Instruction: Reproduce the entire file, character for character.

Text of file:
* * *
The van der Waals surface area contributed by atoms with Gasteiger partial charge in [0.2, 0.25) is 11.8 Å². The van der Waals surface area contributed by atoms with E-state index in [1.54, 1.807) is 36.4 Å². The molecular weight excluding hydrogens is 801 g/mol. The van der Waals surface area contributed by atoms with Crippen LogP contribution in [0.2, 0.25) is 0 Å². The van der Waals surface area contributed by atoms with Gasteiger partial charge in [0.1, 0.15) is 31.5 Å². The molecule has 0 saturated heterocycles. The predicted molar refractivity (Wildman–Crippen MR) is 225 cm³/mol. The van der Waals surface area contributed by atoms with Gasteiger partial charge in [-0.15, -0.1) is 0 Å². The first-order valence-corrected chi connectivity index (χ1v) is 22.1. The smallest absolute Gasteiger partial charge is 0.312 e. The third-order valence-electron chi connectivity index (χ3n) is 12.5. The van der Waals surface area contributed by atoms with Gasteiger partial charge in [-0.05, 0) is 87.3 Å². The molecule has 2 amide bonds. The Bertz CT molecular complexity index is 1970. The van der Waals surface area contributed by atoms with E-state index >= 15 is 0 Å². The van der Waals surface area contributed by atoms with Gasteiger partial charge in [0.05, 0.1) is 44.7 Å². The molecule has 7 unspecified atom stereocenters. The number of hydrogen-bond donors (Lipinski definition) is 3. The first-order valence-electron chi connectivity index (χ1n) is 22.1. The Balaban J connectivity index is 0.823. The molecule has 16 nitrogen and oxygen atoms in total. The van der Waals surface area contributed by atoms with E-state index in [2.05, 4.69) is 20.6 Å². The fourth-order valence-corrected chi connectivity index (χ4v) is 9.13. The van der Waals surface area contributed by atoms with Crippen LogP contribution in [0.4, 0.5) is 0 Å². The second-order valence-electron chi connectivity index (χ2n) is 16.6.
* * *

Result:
The van der Waals surface area contributed by atoms with Gasteiger partial charge in [0.2, 0.25) is 11.8 Å². The van der Waals surface area contributed by atoms with E-state index in [1.54, 1.807) is 36.4 Å². The molecular weight excluding hydrogens is 801 g/mol. The van der Waals surface area contributed by atoms with Crippen LogP contribution in [0.2, 0.25) is 0 Å². The van der Waals surface area contributed by atoms with Gasteiger partial charge in [0.1, 0.15) is 31.5 Å². The molecule has 0 saturated heterocycles. The predicted molar refractivity (Wildman–Crippen MR) is 225 cm³/mol. The van der Waals surface area contributed by atoms with Gasteiger partial charge in [-0.15, -0.1) is 0 Å². The first-order valence-corrected chi connectivity index (χ1v) is 22.1. The smallest absolute Gasteiger partial charge is 0.312 e. The third-order valence-electron chi connectivity index (χ3n) is 12.5. The van der Waals surface area contributed by atoms with Gasteiger partial charge in [-0.05, 0) is 87.3 Å². The molecule has 2 amide bonds. The Bertz CT molecular complexity index is 1970. The van der Waals surface area contributed by atoms with E-state index >= 15 is 0 Å². The van der Waals surface area contributed by atoms with Gasteiger partial charge in [0.05, 0.1) is 44.7 Å². The molecule has 7 unspecified atom stereocenters. The number of hydrogen-bond donors (Lipinski definition) is 3. The first-order valence-electron chi connectivity index (χ1n) is 22.1. The Balaban J connectivity index is 0.823. The molecule has 16 nitrogen and oxygen atoms in total. The van der Waals surface area contributed by atoms with E-state index in [2.05, 4.69) is 20.6 Å². The fourth-order valence-corrected chi connectivity index (χ4v) is 9.13. The van der Waals surface area contributed by atoms with Crippen LogP contribution in [0.4, 0.5) is 0 Å². The second-order valence-electron chi connectivity index (χ2n) is 16.6.